STABBED IN THE BACK
Resigned McIlroy a ‘sacrificial lamb’ after PGA Tour-Saudi merger
Rory McIlroy, who was the face of the PGA Tour’s player resistance to the LIV Golf circuit over the past 18 months, resigned himself to the new reality due to the merger between the PGA Tour, the DP World Tour and the Saudi Public Investment Fund.
Imagine the scene on Tuesday morning when Rory McIlroy, the world No 3 and face of the PGA Tour in its battle against LIV Golf, learnt that the very tour he set out to protect, as well as the DP World Tour, were merging with the Saudi Public Investment Fund (PIF) – the same entity at the heart of the whirlwind that has hit professional golf over the past year.
Despite being the head of the PGA Tour’s Player Advisory Council, McIlroy was only informed of the merger during a phone call on Tuesday morning with the independent director of the PGA Tour’s policy board, Jimmy Dunne.
“Jimmy rang me at about 6.30 yesterday morning and we had a chat. He took me through the news, took me through the deal, the structure of the deal, what it meant for us, what it meant for the DP World Tour. So yeah, I learned about it pretty much at the same time everyone else did. And yeah, it was a surprise,” McIlroy said in a press conference at the RBC Canadian Open on Wednesday.
But… removing myself from the situation, I see how this is better for the game of golf… But for me as an individual, there’s just going to have to be conversations that are had.
The Northern Irishman revealed that while he was aware that discussions were going on between the parties, he did not expect things to happen so quickly.
“From what I gather, the Tour thought they were in a real position of strength coming off the back of the DP World Tour winning their legal case in London. It sort of weakened the other side’s position. And they went in there, and the way Jimmy described it – ‘You know Rory, sometimes you’ve got 280 [yards] over water and you’ve just got to go for it’. And that’s what they did.”
Considering the PGA Tour and commissioner Jay Monahan have put up constant opposition to both the PIF and LIV Golf over the past year, McIlroy admitted the Tour’s decision was hypocritical.
“I said it to Jay yesterday: ‘You’ve galvanised everyone against something, and that thing that you’ve galvanised against, you’ve now partnered with.’”
However, putting the PGA Tour’s complete U-turn and his own reservations against the Saudi PIF aside, he tried to look at the positives of the deal.
“I think ultimately, when I try to remove myself from the situation and I look at the bigger picture, and I look 10 years down the line, I think this is going to be good for the game of professional golf. It unifies it and it secures its financial future,” McIlroy said.
“It’s hard for me at the minute to not sit up here and feel like somewhat of a sacrificial lamb and feel like I’ve put myself out there and this is what happens. But again, removing myself from the situation, I see how this is better for the game of golf. There’s no denying that. But for me as an individual, there’s just going to have to be conversations that are had.”
Following Tuesday’s announcement of the historic merger, much of the worldwide media coverage focused on the PGA Tour merging with LIV Golf. However, McIlroy felt this was incorrect.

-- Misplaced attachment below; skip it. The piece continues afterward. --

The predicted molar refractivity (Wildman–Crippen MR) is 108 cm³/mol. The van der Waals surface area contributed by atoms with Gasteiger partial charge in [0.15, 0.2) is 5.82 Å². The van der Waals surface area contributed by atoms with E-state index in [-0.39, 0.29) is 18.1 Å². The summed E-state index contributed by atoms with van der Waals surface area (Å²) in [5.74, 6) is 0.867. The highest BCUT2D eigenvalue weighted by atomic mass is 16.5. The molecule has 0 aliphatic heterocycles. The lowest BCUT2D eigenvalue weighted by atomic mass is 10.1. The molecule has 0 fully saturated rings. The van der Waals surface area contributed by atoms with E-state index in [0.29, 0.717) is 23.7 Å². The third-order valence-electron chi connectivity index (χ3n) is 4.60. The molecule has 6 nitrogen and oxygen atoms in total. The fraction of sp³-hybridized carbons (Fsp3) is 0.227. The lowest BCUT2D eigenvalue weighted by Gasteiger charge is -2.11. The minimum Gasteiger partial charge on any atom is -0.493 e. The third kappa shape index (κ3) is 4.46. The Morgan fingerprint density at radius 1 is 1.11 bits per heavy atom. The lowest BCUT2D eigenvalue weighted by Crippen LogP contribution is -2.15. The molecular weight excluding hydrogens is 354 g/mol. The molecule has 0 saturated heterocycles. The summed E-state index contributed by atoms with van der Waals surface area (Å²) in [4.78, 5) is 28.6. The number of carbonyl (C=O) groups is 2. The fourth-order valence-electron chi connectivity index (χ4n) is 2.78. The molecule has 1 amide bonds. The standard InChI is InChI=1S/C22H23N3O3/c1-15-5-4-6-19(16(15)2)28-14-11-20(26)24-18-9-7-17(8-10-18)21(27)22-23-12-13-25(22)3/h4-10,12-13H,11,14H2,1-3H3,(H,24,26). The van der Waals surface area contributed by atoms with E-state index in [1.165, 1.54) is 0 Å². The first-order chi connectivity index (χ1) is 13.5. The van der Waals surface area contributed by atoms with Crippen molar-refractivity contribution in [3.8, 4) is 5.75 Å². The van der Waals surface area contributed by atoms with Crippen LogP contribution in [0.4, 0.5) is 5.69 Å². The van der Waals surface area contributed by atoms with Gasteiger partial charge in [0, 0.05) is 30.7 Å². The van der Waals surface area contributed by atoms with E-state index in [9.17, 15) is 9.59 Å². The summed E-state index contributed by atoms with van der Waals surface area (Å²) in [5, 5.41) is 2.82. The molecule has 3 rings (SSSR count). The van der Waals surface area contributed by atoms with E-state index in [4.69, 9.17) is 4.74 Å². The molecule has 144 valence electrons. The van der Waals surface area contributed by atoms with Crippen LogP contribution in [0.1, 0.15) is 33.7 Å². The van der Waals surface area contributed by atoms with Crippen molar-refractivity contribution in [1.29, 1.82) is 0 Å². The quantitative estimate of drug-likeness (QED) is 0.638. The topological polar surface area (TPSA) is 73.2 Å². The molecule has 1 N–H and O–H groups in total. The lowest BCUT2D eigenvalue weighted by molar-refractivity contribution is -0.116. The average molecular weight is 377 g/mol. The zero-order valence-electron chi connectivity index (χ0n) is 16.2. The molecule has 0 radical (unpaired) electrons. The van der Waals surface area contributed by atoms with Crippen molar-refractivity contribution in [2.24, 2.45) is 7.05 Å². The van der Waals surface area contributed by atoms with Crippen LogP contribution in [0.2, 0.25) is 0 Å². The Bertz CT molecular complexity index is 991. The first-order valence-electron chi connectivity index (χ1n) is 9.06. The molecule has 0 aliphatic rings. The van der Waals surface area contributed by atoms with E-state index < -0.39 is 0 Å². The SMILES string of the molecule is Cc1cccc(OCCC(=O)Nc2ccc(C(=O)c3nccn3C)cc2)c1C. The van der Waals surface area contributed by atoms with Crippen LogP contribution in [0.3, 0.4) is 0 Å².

“I think the one thing that was really misconstrued yesterday was that all the headlines were, ‘PGA Tour merges with LIV’. LIV has got nothing to do with this, right. I mean the PGA Tour, the DP World Tour and the Public Investment Fund are basically partnering to create a new company.”
“It’s not LIV. I still hate LIV. I hope it goes away and I fully expect that it does. And I think that’s where the distinction here is. This is the PGA Tour, the DP World Tour and the PIF. Very different from LIV,” he said.
Read more in Daily Maverick: Money putts a hole in one after PGA Tour abandons opposition to LIV Golf and merges with Saudi outfit
McIlroy explained that the new company will essentially sit above everything in professional golf, and Jay Monahan, the current PGA Tour commissioner, will be the CEO. With the way the company is structured, the PGA Tour is in control, and anyone involved with LIV would have to answer to Monahan, he said.
As a result, McIlroy believes the PGA Tour will continue to operate as it always has.
“All I’ve tried to do was protect what the PGA Tour is and what the PGA Tour stands for, and I think it will continue to do that.”
Although the details have yet to be finalised, with more than $600-billion in assets across the globe, the Saudi PIF has now seemingly snatched a controlling interest at the top of professional golf to add to an ever-growing sporting portfolio.
“Whether you like it or not, the PIF were going to keep spending money in golf. At least the PGA Tour now controls how that money is spent. If you’re thinking about one of the biggest sovereign wealth funds in the world – and whether you would rather have them as a partner or an enemy – at the end of the day money talks, and you would rather have them as a partner,” said McIlroy.
“I see what’s happened in other sports. I see what’s happened in other businesses. And honestly, I’ve just resigned myself to the fact that this is what’s going to happen… It’s very hard to keep up with people that have more money than anyone else. And again, if they want to put that money into the game of golf, then why don’t we partner with them and make sure that it’s done in the right way? And that’s sort of where my head’s at.” DM